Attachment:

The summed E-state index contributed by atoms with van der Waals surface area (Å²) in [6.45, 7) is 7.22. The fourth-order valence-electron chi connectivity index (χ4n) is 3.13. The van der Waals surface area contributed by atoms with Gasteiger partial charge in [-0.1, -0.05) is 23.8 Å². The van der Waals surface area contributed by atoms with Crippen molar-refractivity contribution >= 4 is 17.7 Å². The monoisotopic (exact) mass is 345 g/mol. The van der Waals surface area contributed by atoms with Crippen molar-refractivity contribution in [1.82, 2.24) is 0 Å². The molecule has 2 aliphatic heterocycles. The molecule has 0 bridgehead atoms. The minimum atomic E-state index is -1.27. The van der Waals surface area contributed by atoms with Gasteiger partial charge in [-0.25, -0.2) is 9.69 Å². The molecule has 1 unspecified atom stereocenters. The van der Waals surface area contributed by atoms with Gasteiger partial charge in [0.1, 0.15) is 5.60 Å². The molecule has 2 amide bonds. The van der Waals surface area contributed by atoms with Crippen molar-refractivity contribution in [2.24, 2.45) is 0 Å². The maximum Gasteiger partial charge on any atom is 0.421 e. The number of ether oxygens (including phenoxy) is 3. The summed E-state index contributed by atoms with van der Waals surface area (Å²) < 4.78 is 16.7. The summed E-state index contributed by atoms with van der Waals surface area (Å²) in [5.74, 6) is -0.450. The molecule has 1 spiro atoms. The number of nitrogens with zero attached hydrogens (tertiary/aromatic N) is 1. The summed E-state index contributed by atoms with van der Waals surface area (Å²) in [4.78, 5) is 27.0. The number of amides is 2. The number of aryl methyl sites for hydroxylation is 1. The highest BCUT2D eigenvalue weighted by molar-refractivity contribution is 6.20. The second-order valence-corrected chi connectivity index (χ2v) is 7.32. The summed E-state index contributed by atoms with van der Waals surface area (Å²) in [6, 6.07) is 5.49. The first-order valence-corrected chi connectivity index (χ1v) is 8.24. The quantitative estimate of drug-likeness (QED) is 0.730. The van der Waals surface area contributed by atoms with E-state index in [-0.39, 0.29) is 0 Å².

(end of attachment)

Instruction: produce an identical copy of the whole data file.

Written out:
The summed E-state index contributed by atoms with van der Waals surface area (Å²) in [6.45, 7) is 7.22. The fourth-order valence-electron chi connectivity index (χ4n) is 3.13. The van der Waals surface area contributed by atoms with Gasteiger partial charge in [-0.1, -0.05) is 23.8 Å². The van der Waals surface area contributed by atoms with Crippen molar-refractivity contribution >= 4 is 17.7 Å². The monoisotopic (exact) mass is 345 g/mol. The van der Waals surface area contributed by atoms with Crippen molar-refractivity contribution in [1.82, 2.24) is 0 Å². The molecule has 2 aliphatic heterocycles. The molecule has 0 bridgehead atoms. The minimum atomic E-state index is -1.27. The van der Waals surface area contributed by atoms with Gasteiger partial charge in [-0.25, -0.2) is 9.69 Å². The molecule has 1 unspecified atom stereocenters. The van der Waals surface area contributed by atoms with Gasteiger partial charge in [0.1, 0.15) is 5.60 Å². The molecule has 2 amide bonds. The van der Waals surface area contributed by atoms with Crippen molar-refractivity contribution in [2.24, 2.45) is 0 Å². The maximum Gasteiger partial charge on any atom is 0.421 e. The number of ether oxygens (including phenoxy) is 3. The summed E-state index contributed by atoms with van der Waals surface area (Å²) < 4.78 is 16.7. The summed E-state index contributed by atoms with van der Waals surface area (Å²) in [5.74, 6) is -0.450. The molecule has 1 spiro atoms. The number of nitrogens with zero attached hydrogens (tertiary/aromatic N) is 1. The summed E-state index contributed by atoms with van der Waals surface area (Å²) in [4.78, 5) is 27.0. The number of amides is 2. The number of aryl methyl sites for hydroxylation is 1. The highest BCUT2D eigenvalue weighted by molar-refractivity contribution is 6.20. The second-order valence-corrected chi connectivity index (χ2v) is 7.32. The summed E-state index contributed by atoms with van der Waals surface area (Å²) in [6, 6.07) is 5.49. The first-order valence-corrected chi connectivity index (χ1v) is 8.24. The quantitative estimate of drug-likeness (QED) is 0.730. The van der Waals surface area contributed by atoms with E-state index in [-0.39, 0.29) is 0 Å².